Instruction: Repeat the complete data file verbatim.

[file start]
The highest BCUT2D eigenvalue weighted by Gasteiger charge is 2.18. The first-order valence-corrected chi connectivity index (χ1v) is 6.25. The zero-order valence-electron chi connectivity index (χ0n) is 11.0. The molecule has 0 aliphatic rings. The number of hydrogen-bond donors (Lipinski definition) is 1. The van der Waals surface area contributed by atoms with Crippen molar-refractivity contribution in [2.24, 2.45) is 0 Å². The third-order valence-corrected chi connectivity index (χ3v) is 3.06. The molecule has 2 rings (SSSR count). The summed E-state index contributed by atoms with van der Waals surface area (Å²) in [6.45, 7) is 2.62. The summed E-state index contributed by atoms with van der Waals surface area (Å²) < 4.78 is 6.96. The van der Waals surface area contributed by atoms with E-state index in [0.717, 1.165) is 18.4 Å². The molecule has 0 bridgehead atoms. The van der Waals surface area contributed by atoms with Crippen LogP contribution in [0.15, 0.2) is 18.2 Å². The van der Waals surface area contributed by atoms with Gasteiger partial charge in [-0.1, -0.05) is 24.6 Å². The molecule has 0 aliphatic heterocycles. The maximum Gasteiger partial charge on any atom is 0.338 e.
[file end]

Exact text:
The highest BCUT2D eigenvalue weighted by Gasteiger charge is 2.18. The first-order valence-corrected chi connectivity index (χ1v) is 6.25. The zero-order valence-electron chi connectivity index (χ0n) is 11.0. The molecule has 0 aliphatic rings. The number of hydrogen-bond donors (Lipinski definition) is 1. The van der Waals surface area contributed by atoms with Crippen molar-refractivity contribution in [2.24, 2.45) is 0 Å². The third-order valence-corrected chi connectivity index (χ3v) is 3.06. The molecule has 2 rings (SSSR count). The summed E-state index contributed by atoms with van der Waals surface area (Å²) in [6.45, 7) is 2.62. The summed E-state index contributed by atoms with van der Waals surface area (Å²) < 4.78 is 6.96. The van der Waals surface area contributed by atoms with E-state index in [0.717, 1.165) is 18.4 Å². The molecule has 0 bridgehead atoms. The van der Waals surface area contributed by atoms with Crippen LogP contribution in [0.15, 0.2) is 18.2 Å². The van der Waals surface area contributed by atoms with Gasteiger partial charge in [-0.1, -0.05) is 24.6 Å². The molecule has 0 aliphatic heterocycles. The maximum Gasteiger partial charge on any atom is 0.338 e.